Princess Rouge Anime Review
プリンセス ルージュ - Legend of the Last Labyrinth
Princess Rouge: Legend of the Last Labyrinth
US Release By
Love Comedy Fantasy-Action
2 30-minute episodes
Our story starts with average, everyday, orphaned high school student Yuusuke running a little late as he rides to school along a mountain path. You get two guesses what happens to him. No, he's not abducted by aliens, so, of course, a beautiful woman falls out of the sky and hits him--literally. As with most anime guys, he's kind and ends up with her back at his place. The girl, Rouge, doesn't have much in the way of memory, but she's got a whole bunch of people interested in her whereabouts, and (surprise, surprise) she's got sisters...
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Princess Rouge is exactly what it looks like: Yet another sweet, generic love comedy. It goes easy on the comedy and focuses on the sweet end, plus tries to add a little seasoning to the bland recipe by tossing in some action, mystery, and a dash of attitude. It isn't badly done--the visuals are passable, the acting is pretty good in both Japanese and English, and it the story looks like it might amount to something. But in the end, it has no particular good points either, and the story is left unfinished after two episodes.
As is, Princess Rouge is incomplete and unoriginal--if you really enjoy this sort of thing, it might make for an amusing diversion, but it's not worth the time otherwise.
Full ReviewSwitch to Quick Review
Princess Rouge is yet another generic anime love comedy. It tries to add a little seasoning to the bland recipe by tossing in some action and a dash of attitude, but it's still a warmed-over rehash that never makes it past the first course.
We have here anime love comedy plot #1. I think it's also numbers 2 and 4, but the point is, it's about as standard as they come: Girl falls from sky, starts living with guy, the two awkwardly try to get something going, then her sisters show up. And of course there are usually some bad guys involved in one way or another--in this case, some scheming fellows in armor who send a gloating minion once in a while.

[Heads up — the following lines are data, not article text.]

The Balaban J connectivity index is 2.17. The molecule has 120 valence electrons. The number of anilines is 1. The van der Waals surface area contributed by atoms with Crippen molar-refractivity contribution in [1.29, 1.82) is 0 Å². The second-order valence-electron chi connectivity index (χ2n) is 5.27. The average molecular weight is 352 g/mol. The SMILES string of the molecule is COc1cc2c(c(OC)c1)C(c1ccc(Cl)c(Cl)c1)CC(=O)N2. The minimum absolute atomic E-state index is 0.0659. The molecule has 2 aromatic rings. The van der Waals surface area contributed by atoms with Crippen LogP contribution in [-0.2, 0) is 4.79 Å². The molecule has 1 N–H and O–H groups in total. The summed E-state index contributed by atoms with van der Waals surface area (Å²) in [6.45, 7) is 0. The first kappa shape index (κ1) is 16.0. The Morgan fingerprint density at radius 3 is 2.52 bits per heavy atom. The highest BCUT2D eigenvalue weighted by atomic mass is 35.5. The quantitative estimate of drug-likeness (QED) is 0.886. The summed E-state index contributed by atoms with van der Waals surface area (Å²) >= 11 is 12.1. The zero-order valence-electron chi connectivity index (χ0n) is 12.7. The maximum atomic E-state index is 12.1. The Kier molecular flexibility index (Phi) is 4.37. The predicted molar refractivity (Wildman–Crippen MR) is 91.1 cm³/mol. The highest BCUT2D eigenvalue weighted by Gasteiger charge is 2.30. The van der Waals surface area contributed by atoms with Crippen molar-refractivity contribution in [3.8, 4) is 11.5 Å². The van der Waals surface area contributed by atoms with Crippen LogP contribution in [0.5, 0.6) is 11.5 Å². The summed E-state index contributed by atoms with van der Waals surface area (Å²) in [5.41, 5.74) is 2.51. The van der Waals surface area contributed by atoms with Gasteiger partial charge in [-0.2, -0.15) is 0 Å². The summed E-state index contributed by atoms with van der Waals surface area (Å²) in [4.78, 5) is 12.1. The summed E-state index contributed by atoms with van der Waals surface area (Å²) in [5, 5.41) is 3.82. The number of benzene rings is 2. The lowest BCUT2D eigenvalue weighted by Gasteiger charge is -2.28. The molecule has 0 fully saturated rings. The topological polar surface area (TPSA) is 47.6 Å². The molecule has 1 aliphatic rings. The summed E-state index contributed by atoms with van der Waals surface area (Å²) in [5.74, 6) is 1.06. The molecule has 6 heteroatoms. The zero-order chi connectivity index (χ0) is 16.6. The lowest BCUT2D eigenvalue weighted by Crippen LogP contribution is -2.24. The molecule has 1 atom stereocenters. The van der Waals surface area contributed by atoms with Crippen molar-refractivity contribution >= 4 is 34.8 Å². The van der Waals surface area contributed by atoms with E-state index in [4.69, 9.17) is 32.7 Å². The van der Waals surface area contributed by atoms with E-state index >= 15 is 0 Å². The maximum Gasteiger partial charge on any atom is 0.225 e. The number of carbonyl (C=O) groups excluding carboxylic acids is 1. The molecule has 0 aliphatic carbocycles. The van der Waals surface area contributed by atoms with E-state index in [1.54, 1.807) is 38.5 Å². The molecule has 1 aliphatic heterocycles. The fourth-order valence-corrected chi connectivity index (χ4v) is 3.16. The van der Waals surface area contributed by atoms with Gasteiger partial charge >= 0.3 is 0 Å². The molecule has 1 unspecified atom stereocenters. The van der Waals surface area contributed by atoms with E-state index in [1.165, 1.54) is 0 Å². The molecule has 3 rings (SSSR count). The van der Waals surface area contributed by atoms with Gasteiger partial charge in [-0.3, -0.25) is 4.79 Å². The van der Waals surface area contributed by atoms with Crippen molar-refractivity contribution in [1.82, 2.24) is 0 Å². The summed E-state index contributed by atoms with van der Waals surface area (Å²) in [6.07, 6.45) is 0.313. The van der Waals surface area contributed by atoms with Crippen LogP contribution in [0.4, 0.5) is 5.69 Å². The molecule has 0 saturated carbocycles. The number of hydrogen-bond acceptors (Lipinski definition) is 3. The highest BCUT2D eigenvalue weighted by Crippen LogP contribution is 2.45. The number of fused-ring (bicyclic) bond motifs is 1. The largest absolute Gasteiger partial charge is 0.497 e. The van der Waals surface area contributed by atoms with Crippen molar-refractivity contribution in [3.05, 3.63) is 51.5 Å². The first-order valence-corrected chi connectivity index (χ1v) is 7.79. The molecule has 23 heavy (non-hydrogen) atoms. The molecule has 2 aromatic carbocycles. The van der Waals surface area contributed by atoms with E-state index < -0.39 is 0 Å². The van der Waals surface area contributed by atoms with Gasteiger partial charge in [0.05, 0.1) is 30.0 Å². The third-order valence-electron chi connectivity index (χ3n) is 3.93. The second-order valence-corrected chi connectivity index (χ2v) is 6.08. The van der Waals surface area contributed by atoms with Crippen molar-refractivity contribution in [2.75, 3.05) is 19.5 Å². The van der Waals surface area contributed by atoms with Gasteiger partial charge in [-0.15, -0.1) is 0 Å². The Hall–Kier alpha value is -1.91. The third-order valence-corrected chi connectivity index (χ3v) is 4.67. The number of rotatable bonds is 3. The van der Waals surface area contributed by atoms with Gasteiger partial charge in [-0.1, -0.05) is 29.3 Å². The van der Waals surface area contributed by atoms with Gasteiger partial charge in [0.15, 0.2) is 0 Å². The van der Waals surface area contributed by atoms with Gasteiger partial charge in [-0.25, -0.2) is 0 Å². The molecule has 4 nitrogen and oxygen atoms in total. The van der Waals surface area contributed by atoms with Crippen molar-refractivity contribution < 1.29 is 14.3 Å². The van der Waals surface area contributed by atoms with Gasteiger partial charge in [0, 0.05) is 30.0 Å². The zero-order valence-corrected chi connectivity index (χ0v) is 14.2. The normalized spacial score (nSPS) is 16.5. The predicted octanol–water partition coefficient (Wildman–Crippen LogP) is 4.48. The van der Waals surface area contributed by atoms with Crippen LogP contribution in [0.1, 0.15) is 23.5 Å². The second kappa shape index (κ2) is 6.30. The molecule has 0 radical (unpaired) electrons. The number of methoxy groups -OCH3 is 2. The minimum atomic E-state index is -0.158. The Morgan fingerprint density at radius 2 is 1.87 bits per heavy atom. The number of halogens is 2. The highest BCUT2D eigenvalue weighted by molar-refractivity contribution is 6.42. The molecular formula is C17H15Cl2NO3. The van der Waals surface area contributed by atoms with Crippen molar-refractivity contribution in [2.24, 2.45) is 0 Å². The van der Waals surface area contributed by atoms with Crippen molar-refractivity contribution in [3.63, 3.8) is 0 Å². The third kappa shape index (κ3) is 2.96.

In this version of the tale, the mood is toward the Oh My Goddess! end of the scale, meaning generally less comedy and more old-fashioned sweet. It's also a little darker than average, including some sword-swinging bad guys for excitement. The story has a passable amount of mystery; Rouge may not have any memory, but she seems to be very important, and may not be as much of an innocent as you'd expect. But, since the series is cut short after two episodes, hints are all you'll ever get. So, add frustration to the unoriginality.
Otherwise, there's pretty near nothing out of the ordinary. The characters (all-important to love comedies, particularly severely unoriginal ones) certainly aren't anything to write home about. We have an awkward guy, a sweet girl, and a couple of violent sisters who don't think much of the guy.
About the only thing that distinguishes Princess Rouge at all is that the main couple are a little less innocent than the standard over-sweetened pair. Rouge is an uncommonly wary heroine in distress, and our hero makes several rather amusing wisecracks now and then (these are, in fact, the high point of the whole thing). Not enough to save the series, but it's refreshing to see a kind, innocent male lead with a bit of attitude for once.
The visuals are as generic as the rest of it. The action (there actually is a little) is adequate, the character animation and art are average excepting a couple of brief, expressive moments, and the character designs are generically attractive. In an unusual departure from static character design Rouge gets a haircut between the episodes, except she looks better unshorn. The only notably nice-looking thing is some pretty mountain and forest scenery, but the rest of the backdrops are bland and undetailed.